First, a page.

We had a rough transit from Tromsø to the Fram Strait. Six-meter waves and strong winds slowed us down to a sailing speed of six knots (normally this type of vessel navigates at 10-11 knots). We left Ramfjord at about 15:00 on Saturday (the 17th) and arrived on-site The Vestnesa Ridge on the west-Svalbard continental margin three days later.
Text and photos: Andreia Plaza Faverola. Researcher CAGE, project manager SEAMSTRESS.
On Vestnesa we will conduct experiments, which we designed to test the following hypothesis: The core of the SEAMSTRESS project is that the opening of the mid-ocean ridges compresses the sediment against Svalbard. This leads to high fluid pressures that eventually result in gas expulsions. Just like in a closed casserole with boiling water in the kitchen. On the Vestnesa Ridge, the gas expulsions have occurred everywhere for the last 20.000 years (since the last big ice age). But the release of gas remains abundant only towards the east of the margin. So what happened towards the west of the margin?
We have selected four stations along the margin to measure the pressure of the water and the gas in the sediment. For this, we will use the Ifremer piezometer I mentioned in the previous post.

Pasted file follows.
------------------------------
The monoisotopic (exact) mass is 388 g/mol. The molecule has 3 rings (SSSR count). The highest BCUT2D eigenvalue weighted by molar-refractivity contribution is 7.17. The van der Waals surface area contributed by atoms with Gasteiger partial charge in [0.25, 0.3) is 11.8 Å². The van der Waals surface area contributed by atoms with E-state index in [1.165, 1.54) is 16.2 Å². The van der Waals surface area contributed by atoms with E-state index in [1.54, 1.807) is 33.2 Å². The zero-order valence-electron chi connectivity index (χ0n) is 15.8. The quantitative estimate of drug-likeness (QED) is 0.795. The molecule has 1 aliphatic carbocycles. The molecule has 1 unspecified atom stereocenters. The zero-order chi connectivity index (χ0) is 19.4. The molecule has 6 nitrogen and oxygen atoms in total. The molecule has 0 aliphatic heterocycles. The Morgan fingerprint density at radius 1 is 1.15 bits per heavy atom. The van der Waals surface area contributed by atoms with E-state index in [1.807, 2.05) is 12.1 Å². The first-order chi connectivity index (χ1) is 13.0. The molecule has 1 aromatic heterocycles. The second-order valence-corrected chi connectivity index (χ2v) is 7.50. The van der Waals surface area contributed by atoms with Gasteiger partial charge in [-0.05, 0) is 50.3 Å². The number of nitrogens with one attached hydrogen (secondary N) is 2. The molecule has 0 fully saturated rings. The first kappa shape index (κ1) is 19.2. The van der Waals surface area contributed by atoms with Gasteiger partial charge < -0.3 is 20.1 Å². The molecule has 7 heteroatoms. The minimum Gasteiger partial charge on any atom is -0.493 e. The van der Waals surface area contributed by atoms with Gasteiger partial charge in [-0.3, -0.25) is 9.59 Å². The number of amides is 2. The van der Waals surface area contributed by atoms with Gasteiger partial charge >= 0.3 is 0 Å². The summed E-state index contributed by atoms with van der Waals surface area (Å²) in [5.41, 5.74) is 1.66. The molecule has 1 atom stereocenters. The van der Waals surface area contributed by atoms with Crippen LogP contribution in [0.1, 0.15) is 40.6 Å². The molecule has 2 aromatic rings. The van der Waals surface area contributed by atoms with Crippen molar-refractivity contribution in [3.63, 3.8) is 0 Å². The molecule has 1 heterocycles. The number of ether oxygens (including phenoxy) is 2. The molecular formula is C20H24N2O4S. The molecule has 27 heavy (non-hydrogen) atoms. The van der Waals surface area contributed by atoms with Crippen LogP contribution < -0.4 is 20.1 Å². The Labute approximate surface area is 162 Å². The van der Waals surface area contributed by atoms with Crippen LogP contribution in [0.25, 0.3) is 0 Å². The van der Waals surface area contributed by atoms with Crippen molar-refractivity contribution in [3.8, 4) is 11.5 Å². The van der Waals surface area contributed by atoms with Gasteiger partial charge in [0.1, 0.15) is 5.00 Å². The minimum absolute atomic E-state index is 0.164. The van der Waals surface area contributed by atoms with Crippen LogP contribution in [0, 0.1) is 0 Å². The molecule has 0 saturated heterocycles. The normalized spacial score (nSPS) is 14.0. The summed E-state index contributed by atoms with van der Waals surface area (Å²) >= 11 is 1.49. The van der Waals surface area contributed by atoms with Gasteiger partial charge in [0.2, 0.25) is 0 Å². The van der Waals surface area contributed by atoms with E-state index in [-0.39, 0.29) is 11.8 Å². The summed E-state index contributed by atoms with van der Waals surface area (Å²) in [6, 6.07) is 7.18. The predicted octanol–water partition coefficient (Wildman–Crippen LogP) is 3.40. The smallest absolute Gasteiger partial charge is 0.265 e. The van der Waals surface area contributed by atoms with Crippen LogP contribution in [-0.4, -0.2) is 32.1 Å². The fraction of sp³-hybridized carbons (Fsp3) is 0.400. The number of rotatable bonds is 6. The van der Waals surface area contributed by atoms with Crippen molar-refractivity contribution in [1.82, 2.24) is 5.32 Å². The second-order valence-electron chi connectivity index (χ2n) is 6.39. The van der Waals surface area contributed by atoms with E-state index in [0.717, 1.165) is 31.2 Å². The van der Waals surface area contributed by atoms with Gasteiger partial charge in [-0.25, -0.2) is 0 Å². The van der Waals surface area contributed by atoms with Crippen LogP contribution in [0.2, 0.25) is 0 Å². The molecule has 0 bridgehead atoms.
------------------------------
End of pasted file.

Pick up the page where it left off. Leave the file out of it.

We need to carefully select the locations for the instruments because we do not want to reach a fault (we want the background pressure of the fluids). The ship is steered precisely by an amazingly skilled crew, keeping position within two meters. We are having fun! We also survey the ground with the sub-bottom profiler (acoustic waves) to be sure we are not aiming for dangerous structures. In one of the stations, we also placed five ocean bottom seismometers carefully around the piezometer. We want to search for a relationship between microseismicity, pressure pulses in the sediment and pressure changes due to tides.
So far, we have placed two piezometers that have hopefully been recording data over three days. The plan is to recover them between today and tomorrow. If time and weather allow we would like to put them back for the remaining two stations.
In-between, we have been measuring the temperature of the Earth. Temperatures are key for modelling the zone where gas hydrates form. From these temperatures, we can calculate how fast the heat is transferred through the sediment and we can predict the movement of warmer overpressured fluids from deep sediment toward the seafloor.
Since we arrived the sea has been calm and generous. We hope the Viking gods continue to be on our side.